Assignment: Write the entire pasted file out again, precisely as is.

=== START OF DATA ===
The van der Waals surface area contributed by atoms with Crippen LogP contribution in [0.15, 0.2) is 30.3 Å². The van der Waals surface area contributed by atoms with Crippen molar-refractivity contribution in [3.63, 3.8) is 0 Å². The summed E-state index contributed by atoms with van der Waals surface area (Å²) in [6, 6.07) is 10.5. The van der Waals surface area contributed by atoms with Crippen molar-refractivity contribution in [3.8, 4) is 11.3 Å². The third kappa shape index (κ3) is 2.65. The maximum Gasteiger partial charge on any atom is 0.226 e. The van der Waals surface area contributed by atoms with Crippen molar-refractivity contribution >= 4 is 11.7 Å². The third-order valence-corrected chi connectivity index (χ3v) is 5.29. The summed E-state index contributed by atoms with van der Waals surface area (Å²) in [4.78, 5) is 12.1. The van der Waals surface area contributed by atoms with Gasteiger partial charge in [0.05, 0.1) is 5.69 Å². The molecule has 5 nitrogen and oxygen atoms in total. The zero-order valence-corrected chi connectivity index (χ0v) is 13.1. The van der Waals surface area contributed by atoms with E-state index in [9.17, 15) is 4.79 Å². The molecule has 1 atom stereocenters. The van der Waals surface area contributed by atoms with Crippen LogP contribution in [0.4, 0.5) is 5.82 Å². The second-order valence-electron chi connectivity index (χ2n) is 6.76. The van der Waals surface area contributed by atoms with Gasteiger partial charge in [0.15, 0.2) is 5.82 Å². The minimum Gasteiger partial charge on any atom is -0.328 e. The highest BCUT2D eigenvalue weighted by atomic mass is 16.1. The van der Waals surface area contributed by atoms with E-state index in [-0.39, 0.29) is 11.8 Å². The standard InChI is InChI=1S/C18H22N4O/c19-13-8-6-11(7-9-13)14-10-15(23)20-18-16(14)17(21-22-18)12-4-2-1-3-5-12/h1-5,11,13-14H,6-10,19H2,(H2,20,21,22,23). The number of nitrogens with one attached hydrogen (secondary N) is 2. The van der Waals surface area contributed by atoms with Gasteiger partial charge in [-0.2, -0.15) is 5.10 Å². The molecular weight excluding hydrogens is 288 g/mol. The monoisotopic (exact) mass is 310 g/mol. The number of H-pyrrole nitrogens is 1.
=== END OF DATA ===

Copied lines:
The van der Waals surface area contributed by atoms with Crippen LogP contribution in [0.15, 0.2) is 30.3 Å². The van der Waals surface area contributed by atoms with Crippen molar-refractivity contribution in [3.63, 3.8) is 0 Å². The summed E-state index contributed by atoms with van der Waals surface area (Å²) in [6, 6.07) is 10.5. The van der Waals surface area contributed by atoms with Crippen molar-refractivity contribution in [3.8, 4) is 11.3 Å². The third kappa shape index (κ3) is 2.65. The maximum Gasteiger partial charge on any atom is 0.226 e. The van der Waals surface area contributed by atoms with Crippen molar-refractivity contribution >= 4 is 11.7 Å². The third-order valence-corrected chi connectivity index (χ3v) is 5.29. The summed E-state index contributed by atoms with van der Waals surface area (Å²) in [4.78, 5) is 12.1. The van der Waals surface area contributed by atoms with Gasteiger partial charge in [0.05, 0.1) is 5.69 Å². The molecule has 5 nitrogen and oxygen atoms in total. The zero-order valence-corrected chi connectivity index (χ0v) is 13.1. The van der Waals surface area contributed by atoms with E-state index in [9.17, 15) is 4.79 Å². The molecule has 1 atom stereocenters. The van der Waals surface area contributed by atoms with Crippen LogP contribution in [0.4, 0.5) is 5.82 Å². The second-order valence-electron chi connectivity index (χ2n) is 6.76. The van der Waals surface area contributed by atoms with Gasteiger partial charge in [0.15, 0.2) is 5.82 Å². The minimum Gasteiger partial charge on any atom is -0.328 e. The highest BCUT2D eigenvalue weighted by atomic mass is 16.1. The van der Waals surface area contributed by atoms with E-state index in [-0.39, 0.29) is 11.8 Å². The standard InChI is InChI=1S/C18H22N4O/c19-13-8-6-11(7-9-13)14-10-15(23)20-18-16(14)17(21-22-18)12-4-2-1-3-5-12/h1-5,11,13-14H,6-10,19H2,(H2,20,21,22,23). The number of nitrogens with one attached hydrogen (secondary N) is 2. The van der Waals surface area contributed by atoms with Gasteiger partial charge in [-0.2, -0.15) is 5.10 Å². The molecular weight excluding hydrogens is 288 g/mol. The monoisotopic (exact) mass is 310 g/mol. The number of H-pyrrole nitrogens is 1.